EMU: M3 Money Supply

Fri Dec 29 03:00:00 CST 2017

Actual Previous
M3-Y/Y 5.0% 5.1%
Priv.Sector Lend-Y/Y 2.6% 2.7%

Annual growth of broad money slowed slightly in November. At 4.9 percent, the rate was just a tick short of its unrevised October mark but 2 points below its September outturn and its weakest print since July. As a result, the 3-month moving average measure also dipped a notch to 5.0 percent.

However, loans to the private sector continued to expand at a 2.6 percent yearly pace and, adjusted for loan sales and securitisation, edged 0.1 percentage points firmer to 2.9 percent, their strongest showing since May 2005. Within this, lending to households grew 2.8 percent despite a minimal deceleration in home loans (2.8 percent after 2.9 percent). Borrowing by non-financial corporations picked up to a new multi-year high (3.1 percent after 2.9 percent) while lending to non-monetary financial corporations except insurance corporations and pension funds dropped quite sharply (3.0 percent from 3.7 percent).

The November money statistics show sustained underlying strength and remain consistent with a solid start to 2018 by the Eurozone real economy.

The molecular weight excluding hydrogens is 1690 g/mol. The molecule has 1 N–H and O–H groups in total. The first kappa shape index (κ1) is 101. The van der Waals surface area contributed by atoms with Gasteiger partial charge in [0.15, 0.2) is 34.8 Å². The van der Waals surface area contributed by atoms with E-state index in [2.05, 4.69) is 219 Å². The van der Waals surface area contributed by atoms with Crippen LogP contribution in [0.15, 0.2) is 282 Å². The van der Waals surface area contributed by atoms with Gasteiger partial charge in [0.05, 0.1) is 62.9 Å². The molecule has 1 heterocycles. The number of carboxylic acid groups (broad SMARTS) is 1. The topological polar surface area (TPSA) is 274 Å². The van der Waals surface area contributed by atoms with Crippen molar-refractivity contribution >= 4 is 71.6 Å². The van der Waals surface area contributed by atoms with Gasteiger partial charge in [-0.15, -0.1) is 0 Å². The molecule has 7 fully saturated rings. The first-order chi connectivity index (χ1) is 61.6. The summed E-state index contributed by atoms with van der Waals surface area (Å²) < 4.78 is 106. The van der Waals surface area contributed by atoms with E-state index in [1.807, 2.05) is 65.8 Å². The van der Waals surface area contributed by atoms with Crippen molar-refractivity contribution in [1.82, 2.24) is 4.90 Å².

M3 is the European Central Bank's (ECB) preferred broad measure of money supply. Since January 1999, the ECB has tended to focus on the 3-month moving average of the annual growth rate to judge underlying M3 trends although the significance of its 4.5 percent reference rate has been downgraded with time. The private sector lending counterpart is usually seen as the most important element of the M3 report.

While other central banks have virtually ignored money supply data, the European Central Bank has not. Thanks to the influence of the Bundesbank in organizing the ECB, M3 money supply was established as one of the 'two pillars' of monetary policy used by the ECB, the other being the harmonized index of consumer prices (HICP). While the target for HICP is two percent, the seemingly largely ignored reference target for M3 growth is 4.5 percent as measured by a three month moving average which is compared with the same three months a year earlier.

M3 measures overall money supply. It consists of M1 which is currency in circulation plus overnight deposits and M2 which include deposits with an agreed maturity up to two years plus deposits redeemable at up to three months' notice. Not all M3 measures are alike. For example, ECB M3 is approximately equivalent to the Federal Reserve's M2 measure. Because an increase in M3 leads to price inflation, this figure can also be indicative of the likelihood of future interest rate hikes.